skip to primary navigationskip to content

WHO Collaborating Centre

for Modelling, Evolution and Control of Emerging Infectious Diseases

Studying at Cambridge


Influenza H5N1

Risk analysis – how far away are we from an aerosol transmissible A/H5N1 influenza virus?

H5N1 phylogenetic treeProfessor Derek Smith and Dr Colin Russell from the Centre for Pathogen Evolution explain how their research provides insight into the feasibility of  of the H5N1 virus becoming aerosol transmissible.

Since 1997, influenza A(H5N1) virus, or ‘bird flu’, has infected over 1,000 people, killing ~60% of them. However, even with all of these infections the virus has not been seen to transmit between humans – almost all cases have been of individuals in close contact with infected birds. Does this mean the virus is incapable of human to human transmission?

In 2012, two papers by the Fouchier and Kawaoka groups revealed that potentially as few as five mutations (amino acid substitutions) in avian H5N1 were necessary to create a strain of H5N1 that could transmit through the air between ferrets, and thus potentially among humans.

A key question is: could such a virus evolve in nature? If so, how soon would such a virus evolve? We performed an analysis of all the available influenza A(H5N1) virus surveillance data, and found that there are viruses that have recently circulated in birds that might require only three additional substitutions to become mammal-to-mammal transmissible.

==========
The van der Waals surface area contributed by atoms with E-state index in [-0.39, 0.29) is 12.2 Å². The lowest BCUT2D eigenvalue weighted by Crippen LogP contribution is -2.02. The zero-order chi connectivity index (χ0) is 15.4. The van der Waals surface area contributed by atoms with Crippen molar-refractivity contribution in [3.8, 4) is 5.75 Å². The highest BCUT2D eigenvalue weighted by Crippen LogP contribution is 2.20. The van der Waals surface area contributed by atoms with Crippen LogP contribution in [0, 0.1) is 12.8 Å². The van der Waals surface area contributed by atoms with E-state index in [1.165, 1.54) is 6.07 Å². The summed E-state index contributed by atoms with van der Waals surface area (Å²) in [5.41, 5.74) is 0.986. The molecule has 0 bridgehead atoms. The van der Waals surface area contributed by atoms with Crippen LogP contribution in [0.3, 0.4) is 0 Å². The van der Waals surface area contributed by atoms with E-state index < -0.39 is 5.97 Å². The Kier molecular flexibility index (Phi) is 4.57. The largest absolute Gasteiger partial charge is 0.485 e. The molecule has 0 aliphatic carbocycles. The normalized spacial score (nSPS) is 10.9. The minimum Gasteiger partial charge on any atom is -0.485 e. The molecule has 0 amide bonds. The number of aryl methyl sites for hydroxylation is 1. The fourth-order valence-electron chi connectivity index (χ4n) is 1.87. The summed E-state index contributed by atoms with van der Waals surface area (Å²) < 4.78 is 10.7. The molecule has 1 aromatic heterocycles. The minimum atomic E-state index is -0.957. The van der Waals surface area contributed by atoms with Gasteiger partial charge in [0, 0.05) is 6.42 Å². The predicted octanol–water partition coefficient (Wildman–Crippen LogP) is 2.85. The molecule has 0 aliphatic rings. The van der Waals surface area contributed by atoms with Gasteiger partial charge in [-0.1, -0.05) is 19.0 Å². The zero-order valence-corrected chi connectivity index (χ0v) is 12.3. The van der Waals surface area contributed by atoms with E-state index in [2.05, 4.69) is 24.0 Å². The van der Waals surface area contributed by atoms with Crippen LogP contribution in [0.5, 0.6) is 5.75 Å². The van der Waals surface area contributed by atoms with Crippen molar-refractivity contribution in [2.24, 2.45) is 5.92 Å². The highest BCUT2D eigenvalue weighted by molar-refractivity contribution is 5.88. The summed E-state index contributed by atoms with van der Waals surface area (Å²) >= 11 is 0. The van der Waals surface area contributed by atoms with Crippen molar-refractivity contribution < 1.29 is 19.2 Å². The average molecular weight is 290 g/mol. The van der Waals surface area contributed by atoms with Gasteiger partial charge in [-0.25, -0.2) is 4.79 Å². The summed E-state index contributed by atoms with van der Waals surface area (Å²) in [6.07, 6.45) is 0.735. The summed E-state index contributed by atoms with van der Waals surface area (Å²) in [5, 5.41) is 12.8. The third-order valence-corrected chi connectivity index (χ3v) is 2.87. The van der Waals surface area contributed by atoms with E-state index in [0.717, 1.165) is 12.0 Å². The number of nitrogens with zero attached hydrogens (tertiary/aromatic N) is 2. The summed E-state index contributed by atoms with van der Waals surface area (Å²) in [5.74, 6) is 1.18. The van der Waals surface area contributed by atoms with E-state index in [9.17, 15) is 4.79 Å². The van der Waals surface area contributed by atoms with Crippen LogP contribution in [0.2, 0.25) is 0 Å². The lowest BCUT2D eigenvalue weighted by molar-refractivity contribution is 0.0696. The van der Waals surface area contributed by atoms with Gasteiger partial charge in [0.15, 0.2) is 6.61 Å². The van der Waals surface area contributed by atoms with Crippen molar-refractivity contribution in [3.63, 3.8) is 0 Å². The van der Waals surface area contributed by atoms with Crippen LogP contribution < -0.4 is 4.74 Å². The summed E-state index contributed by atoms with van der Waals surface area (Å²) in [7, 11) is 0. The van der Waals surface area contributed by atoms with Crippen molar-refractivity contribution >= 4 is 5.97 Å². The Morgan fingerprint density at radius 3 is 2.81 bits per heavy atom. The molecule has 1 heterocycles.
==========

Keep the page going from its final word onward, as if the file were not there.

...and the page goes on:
We then developed a mathematical model of within-host virus evolution to study factors that could increase and decrease the probability of the remaining substitutions evolving after the virus has infected a mammalian host. Our work suggested that it is possible for a mammal-to-mammal transmissible A(H5N1) virus to evolve within a single mammalian host and highlighted critical areas of research in which more data are needed for further refining this risk assessment, and potentially averting this threat.

This risk analysis was published in Science and used by the WHO and US and Dutch governments in critical security decisions related to the original findings.


Russell CA, Fonville JM, Brown AE, Burke DF, Smith DL, James SL, Herfst S, van Boheemen S, Linster M, Schrauwen EJ, Katzelnick L, Mosterín A, Kuiken T, Maher E, Neumann G, Osterhaus AD, Kawaoka Y, Fouchier RA, Smith DJ. The potential for respiratory droplet-transmissible A/H5N1 influenza virus to evolve in a mammalian host.Science 22 June 2012: Vol. 336 no. 6088 pp. 1541-1547